Many of the issues surrounding the surging tsunami of data have been addressed previously (Waller and Miller, 2016). Navigating the massive amounts of quality data is a major challenge, but there is another emerging threat to science. There has been a significant increase in the number of predatory journals with minimal, if any, standards of review that cheapen the enterprise in which we are so invested. Many of these predatory journals have bastardized the term “open-access” by claiming that is their purpose. I am a strong proponent of open-access, but only of scientifically sound research. Predatory journals threaten the scientific literature in a manner analogous to the burning of books (see for Jeffrey Beall’s list of predatory journals). When scientists allow poor quality research or junk science into our scientific sphere, we damage our own reputations. We are starting to see more of these ridiculous journals being cited in otherwise strong papers merely because the title, or perhaps the abstract, supports their hypothesis. As reviewers we must not allow authors to cite subpar science. As authors we must assure that the papers we cite are scientifically sound. I encourage authors, reviewers, and readers to dissect the list of references in manuscripts. If authors are citing works from these predatory journals, do they really care about the science?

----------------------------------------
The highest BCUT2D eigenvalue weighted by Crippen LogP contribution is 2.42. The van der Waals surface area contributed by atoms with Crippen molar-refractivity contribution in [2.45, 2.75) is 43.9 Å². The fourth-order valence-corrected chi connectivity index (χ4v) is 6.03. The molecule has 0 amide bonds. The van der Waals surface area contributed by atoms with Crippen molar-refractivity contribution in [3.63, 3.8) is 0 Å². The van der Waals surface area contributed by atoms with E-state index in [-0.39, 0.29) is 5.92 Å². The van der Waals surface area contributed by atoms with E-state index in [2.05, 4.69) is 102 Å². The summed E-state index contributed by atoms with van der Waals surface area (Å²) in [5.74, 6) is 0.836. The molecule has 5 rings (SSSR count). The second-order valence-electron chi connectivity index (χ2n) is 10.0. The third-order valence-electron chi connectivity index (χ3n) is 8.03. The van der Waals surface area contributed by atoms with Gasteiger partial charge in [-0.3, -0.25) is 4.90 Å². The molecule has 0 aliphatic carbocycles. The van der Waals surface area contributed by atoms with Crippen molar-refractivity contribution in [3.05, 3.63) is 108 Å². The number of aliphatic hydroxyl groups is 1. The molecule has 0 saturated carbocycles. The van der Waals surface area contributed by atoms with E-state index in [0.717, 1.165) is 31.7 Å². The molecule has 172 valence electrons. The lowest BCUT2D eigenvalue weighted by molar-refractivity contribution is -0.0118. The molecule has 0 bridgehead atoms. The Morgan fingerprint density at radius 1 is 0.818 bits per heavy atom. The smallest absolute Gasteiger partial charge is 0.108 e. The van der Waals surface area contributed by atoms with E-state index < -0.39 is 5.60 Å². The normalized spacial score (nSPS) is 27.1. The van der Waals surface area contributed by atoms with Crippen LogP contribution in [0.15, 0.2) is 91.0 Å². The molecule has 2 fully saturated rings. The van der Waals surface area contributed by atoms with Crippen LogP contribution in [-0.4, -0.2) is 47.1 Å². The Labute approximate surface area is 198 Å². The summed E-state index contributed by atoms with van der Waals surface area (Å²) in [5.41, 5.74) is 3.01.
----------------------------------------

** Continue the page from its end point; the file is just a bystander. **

In the late 1800s, thousands of prospectors clamored through the mountains of the Western United States looking for gold. One of the simplest methods for finding gold was panning. Taking the heterogeneous sediment from a creek and sifting to allow the sand, soil, and debris to pass through with the hope of a gold flake or nugget remaining at the end. It was a dirty, messy, and time-consuming process, but one that captivated the prospector. We are entering a phase reminiscent of the Gold Rush, with the promise of riches being pursued by the masses, even if they are not prepared for the nuances of the process and the disappointment. If we sift through enough data, mustn’t we eventually find gold? There is no doubt that the features found in Endnote, Mendeley, RefMan, Google Scholar, and ResearchGate can help us navigate the dense collection of research output, but are the promises of gold unrealistic given the expanding data debris? Fifty years ago, in the days of Index Medicus, the careful curation of the literature served as a gatekeeper of quality. The new search engines often merely serve as gatekeepers of quantity. How can we tell the difference?